sisters, to read the " Shorter Catechism " as soon as
he could talk, and by the time he was thirteen years
of age he had committed to piemory the catechism,
the psalms of David in meter, the proverbs of Solo-
mon, most of the four gospels, the " Scottish Mar-
tyrs," and Weem's "Life of Washington." At this
time his books were few, but those here named laid
the foundation of his character and influence all his

He first attracted attention by poetical composi-
tions published in the "Temperance Star," Wilming-
ton, at the age of sixteen, over the signature of "A
Harmony Plowboy," Harmony being the name of
his school district. Delaware College was located
in the adjoining village of Newark, and one of the
professors. Dr. J. S. Bell, offered the " Plowboy " lit-



erary assistance and the use of his library. He soon
after entered that institution, where he received a
liberal education. In those years he contributed to
" Peterson's Magazine," " Neal's Gazette," " Godey's
Lady's Book," "Saturday Courier," etc. Some of
his pieces had a wide circulation in their day.
Leaving college in 1848, he engaged in the profes-
sion of teaching, and was soon after elected presi-
dent of the New Castle County Teachers' Association,
which position he held for three consecutive years
by election.

In the meantime he studied law under the direc-
tion of the Hon. D. M! Bates, then secretary of the
State of Delaware, and in 1851 was admitted to the
bar and came west to enter upon the practice of his
profession, but being offered a professorship in a
collegiate institute located at Hernando, Mississippi,
he removed to that state, where he remained some
three years. In 1854 he returned to the west and
located in Muscatine county, Iowa, where he after-
ward purchased some land. During the summer
.and fall of 1856 he was principal of one of the pub-
lic schools of Muscatine city, and at the close of the
term became editor of the " Muscatine Inquirer.''

In April, 1857 he became associate editor of the
" Dubuque Herald," then under the management of
J. B. Dorr, afterward colonel of the 8th Iowa Cav-
alry, and remained in that capacity until i860, when
Dorr and Co. transferred the " Herald " to the Ma-
hony company.

Up to this period Mr. McNutt had been a demo-
crat in politics, and during his connection with the
" Herald " had been a warm friend and supporter of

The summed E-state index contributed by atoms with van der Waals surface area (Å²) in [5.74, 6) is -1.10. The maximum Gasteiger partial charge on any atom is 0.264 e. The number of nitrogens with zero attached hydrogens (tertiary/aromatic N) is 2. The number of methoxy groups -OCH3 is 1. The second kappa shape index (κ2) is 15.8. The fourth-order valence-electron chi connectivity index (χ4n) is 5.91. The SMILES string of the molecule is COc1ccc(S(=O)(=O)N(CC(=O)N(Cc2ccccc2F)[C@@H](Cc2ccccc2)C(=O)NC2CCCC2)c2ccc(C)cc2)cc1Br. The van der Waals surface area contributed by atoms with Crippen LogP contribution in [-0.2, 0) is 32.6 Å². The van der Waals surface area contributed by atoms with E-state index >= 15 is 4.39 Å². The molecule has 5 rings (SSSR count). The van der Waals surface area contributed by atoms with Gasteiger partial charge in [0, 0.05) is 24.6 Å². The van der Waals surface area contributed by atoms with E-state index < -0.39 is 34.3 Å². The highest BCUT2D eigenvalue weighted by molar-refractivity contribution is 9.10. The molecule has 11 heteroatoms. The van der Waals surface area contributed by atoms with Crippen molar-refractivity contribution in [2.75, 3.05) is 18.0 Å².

the late Stephen A. Douglas ; but when after the
election of i860 the southern states began to secede
and war seemed imminent, he announced himself as
strongly in favor of the administration and of every
means that could be used for putting down the re-
bellion. The course of the " Herald " (which had
lately passed into the control of Mahony and Com-
pany) dissatisfying many of its former political
friends (the war democrats), Mr. McNutt was in-
duced to start a war paper, the " Daily Evening
Union," at Dubuque, in which he denounced all as
traitors who opposed the administration. This
course brought down upon him the enmity of an-
other class of his former friends, and after a brief
and precarious existence the "Union" was discon-
tinued in 1862. , He was now one of the strongest
radicals in the state, and became one of the editors
of the Dubuque " Times," but in the fall of that year

he removed back to his farm in Muscatine county,
where he has since resided.

In the summer of 1863, while engaged in recruiting
volunteers for the 8th Iowa Cavalry, he was nominated
by the republicans of Muscatine county for represen-
tative to the tenth general assembly of the state, and
was elected by a handsome majority. He was also
elected to the eleventh general assembly, and like-
wise to the twelfth, thus being returned three times
in succession by the same constituency, an honor
never previously conferred upon any man in Mus-
catine county. In 1869 he was nominated by the
same party to the senatorship of the then sixteenth
district for the full term, and elected without oppo-
sition, receiving all the votes cast for senator, an
unprecedented compliment, and served through the
thirteenth and fourteenth general assemblies. In
both branches of the legislature he was a staunch ad-
vocate of all needed reforms, and left a record that
stands unrivaled by that of any other member. In
the house he was one of the pioneers in the advo-
cacy of measures for controlling railway corpora-
tions, and the author of several bills for that pur-
pose. The principles which- he so ably advocated
finally prevailed, and have recently been sustained
by decision of the supreme court of the United
States. He was the author of the act of 1864 (Ses-
sion Laws, chapter seven,) which really made Iowa a
free state of this union ; also author of the joint res-
olution by which Iowa ratified the amendment to
the federal constitution abolishing slavery through-
out the republic. In the senate he was the author
of many bills on various subjects, and father of some
of the most important sections of the code of 1873,
among which may be instanced the proviso in sec-
tion 866, and all of sections 1305 and 1306. He
was the first senator of Iowa who proposed amend-
ing the state constitution to allow women to vote
(Senate Journal 1870, page 113). In the summer
of 1872 he was a prominent candidate before the
republican state convention for the office of state
treasurer, and although unsuccessful, yet the strength
developed in his behalf shows that the hearts of a
large number of the loyal sons of Iowa are with him.
He was a conspicuous actor in the recent movement
on the part of the "Patrons of Husbandry"; was
master of a grange, member of the state grange, and
for three years president of the Muscatine county
council of the order. He delivered numerous pub-
lic addresses in connection with the organization
throughout his congressional district, all breathing



a tone of such true, broad and liberal principles that
their sentiments found universal favor.

Senator McNutt served ten consecutive years as a